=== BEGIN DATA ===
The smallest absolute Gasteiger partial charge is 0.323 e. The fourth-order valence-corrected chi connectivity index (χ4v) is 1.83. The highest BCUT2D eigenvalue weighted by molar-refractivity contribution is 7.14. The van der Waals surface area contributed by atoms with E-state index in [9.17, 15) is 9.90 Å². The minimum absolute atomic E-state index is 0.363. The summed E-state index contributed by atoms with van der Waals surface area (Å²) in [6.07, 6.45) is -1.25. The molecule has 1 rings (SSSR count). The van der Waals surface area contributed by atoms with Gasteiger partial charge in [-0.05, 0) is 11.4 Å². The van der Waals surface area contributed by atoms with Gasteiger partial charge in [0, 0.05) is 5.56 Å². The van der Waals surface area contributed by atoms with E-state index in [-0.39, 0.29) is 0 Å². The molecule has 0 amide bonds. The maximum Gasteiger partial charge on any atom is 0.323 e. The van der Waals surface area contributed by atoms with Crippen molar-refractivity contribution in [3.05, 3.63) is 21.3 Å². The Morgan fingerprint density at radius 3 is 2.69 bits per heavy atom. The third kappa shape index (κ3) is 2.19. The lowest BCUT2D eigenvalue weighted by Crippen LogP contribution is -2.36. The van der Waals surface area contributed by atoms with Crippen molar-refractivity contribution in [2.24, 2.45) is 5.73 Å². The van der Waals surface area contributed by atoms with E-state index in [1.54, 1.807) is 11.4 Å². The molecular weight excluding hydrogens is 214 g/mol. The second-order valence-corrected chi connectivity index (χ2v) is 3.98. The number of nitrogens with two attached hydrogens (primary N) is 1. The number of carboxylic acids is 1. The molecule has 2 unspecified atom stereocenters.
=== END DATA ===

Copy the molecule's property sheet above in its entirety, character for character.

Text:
The smallest absolute Gasteiger partial charge is 0.323 e. The fourth-order valence-corrected chi connectivity index (χ4v) is 1.83. The highest BCUT2D eigenvalue weighted by molar-refractivity contribution is 7.14. The van der Waals surface area contributed by atoms with E-state index in [9.17, 15) is 9.90 Å². The minimum absolute atomic E-state index is 0.363. The summed E-state index contributed by atoms with van der Waals surface area (Å²) in [6.07, 6.45) is -1.25. The molecule has 1 rings (SSSR count). The van der Waals surface area contributed by atoms with Gasteiger partial charge in [-0.05, 0) is 11.4 Å². The van der Waals surface area contributed by atoms with Gasteiger partial charge in [0, 0.05) is 5.56 Å². The van der Waals surface area contributed by atoms with E-state index in [-0.39, 0.29) is 0 Å². The molecule has 0 amide bonds. The maximum Gasteiger partial charge on any atom is 0.323 e. The van der Waals surface area contributed by atoms with Crippen molar-refractivity contribution in [3.05, 3.63) is 21.3 Å². The Morgan fingerprint density at radius 3 is 2.69 bits per heavy atom. The third kappa shape index (κ3) is 2.19. The lowest BCUT2D eigenvalue weighted by Crippen LogP contribution is -2.36. The van der Waals surface area contributed by atoms with Crippen molar-refractivity contribution in [2.24, 2.45) is 5.73 Å². The van der Waals surface area contributed by atoms with E-state index in [1.54, 1.807) is 11.4 Å². The molecular weight excluding hydrogens is 214 g/mol. The second-order valence-corrected chi connectivity index (χ2v) is 3.98. The number of nitrogens with two attached hydrogens (primary N) is 1. The number of carboxylic acids is 1. The molecule has 2 unspecified atom stereocenters.